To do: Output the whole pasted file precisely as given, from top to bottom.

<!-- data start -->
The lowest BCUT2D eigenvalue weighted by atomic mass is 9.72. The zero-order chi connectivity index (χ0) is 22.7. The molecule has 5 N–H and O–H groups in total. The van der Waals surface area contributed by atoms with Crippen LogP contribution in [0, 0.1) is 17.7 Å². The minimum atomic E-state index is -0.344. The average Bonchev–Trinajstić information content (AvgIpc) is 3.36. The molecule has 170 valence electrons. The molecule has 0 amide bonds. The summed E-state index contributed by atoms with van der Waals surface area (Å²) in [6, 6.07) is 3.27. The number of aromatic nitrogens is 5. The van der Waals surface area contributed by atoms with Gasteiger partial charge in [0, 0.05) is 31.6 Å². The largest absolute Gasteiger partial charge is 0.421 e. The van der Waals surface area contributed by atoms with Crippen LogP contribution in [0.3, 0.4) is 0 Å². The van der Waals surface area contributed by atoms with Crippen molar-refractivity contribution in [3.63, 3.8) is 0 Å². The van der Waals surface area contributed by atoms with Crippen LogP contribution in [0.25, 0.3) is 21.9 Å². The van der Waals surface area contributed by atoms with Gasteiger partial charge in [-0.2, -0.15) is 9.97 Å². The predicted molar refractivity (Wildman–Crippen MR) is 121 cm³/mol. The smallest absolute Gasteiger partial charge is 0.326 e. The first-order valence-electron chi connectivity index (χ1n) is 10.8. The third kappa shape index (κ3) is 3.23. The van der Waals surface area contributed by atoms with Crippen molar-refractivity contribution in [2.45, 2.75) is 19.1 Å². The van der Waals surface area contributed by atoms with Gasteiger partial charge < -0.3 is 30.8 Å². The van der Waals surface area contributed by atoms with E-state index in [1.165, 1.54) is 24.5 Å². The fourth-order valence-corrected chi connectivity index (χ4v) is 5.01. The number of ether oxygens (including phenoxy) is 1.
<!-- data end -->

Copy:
The lowest BCUT2D eigenvalue weighted by atomic mass is 9.72. The zero-order chi connectivity index (χ0) is 22.7. The molecule has 5 N–H and O–H groups in total. The van der Waals surface area contributed by atoms with Crippen LogP contribution in [0, 0.1) is 17.7 Å². The minimum atomic E-state index is -0.344. The average Bonchev–Trinajstić information content (AvgIpc) is 3.36. The molecule has 170 valence electrons. The molecule has 0 amide bonds. The summed E-state index contributed by atoms with van der Waals surface area (Å²) in [6, 6.07) is 3.27. The number of aromatic nitrogens is 5. The van der Waals surface area contributed by atoms with Gasteiger partial charge in [0, 0.05) is 31.6 Å². The largest absolute Gasteiger partial charge is 0.421 e. The van der Waals surface area contributed by atoms with Crippen LogP contribution in [0.3, 0.4) is 0 Å². The van der Waals surface area contributed by atoms with Crippen molar-refractivity contribution in [3.63, 3.8) is 0 Å². The van der Waals surface area contributed by atoms with Crippen LogP contribution in [0.25, 0.3) is 21.9 Å². The van der Waals surface area contributed by atoms with Gasteiger partial charge in [-0.2, -0.15) is 9.97 Å². The predicted molar refractivity (Wildman–Crippen MR) is 121 cm³/mol. The smallest absolute Gasteiger partial charge is 0.326 e. The first-order valence-electron chi connectivity index (χ1n) is 10.8. The third kappa shape index (κ3) is 3.23. The van der Waals surface area contributed by atoms with Crippen molar-refractivity contribution in [2.45, 2.75) is 19.1 Å². The van der Waals surface area contributed by atoms with Gasteiger partial charge < -0.3 is 30.8 Å². The van der Waals surface area contributed by atoms with E-state index in [1.165, 1.54) is 24.5 Å². The fourth-order valence-corrected chi connectivity index (χ4v) is 5.01. The number of ether oxygens (including phenoxy) is 1.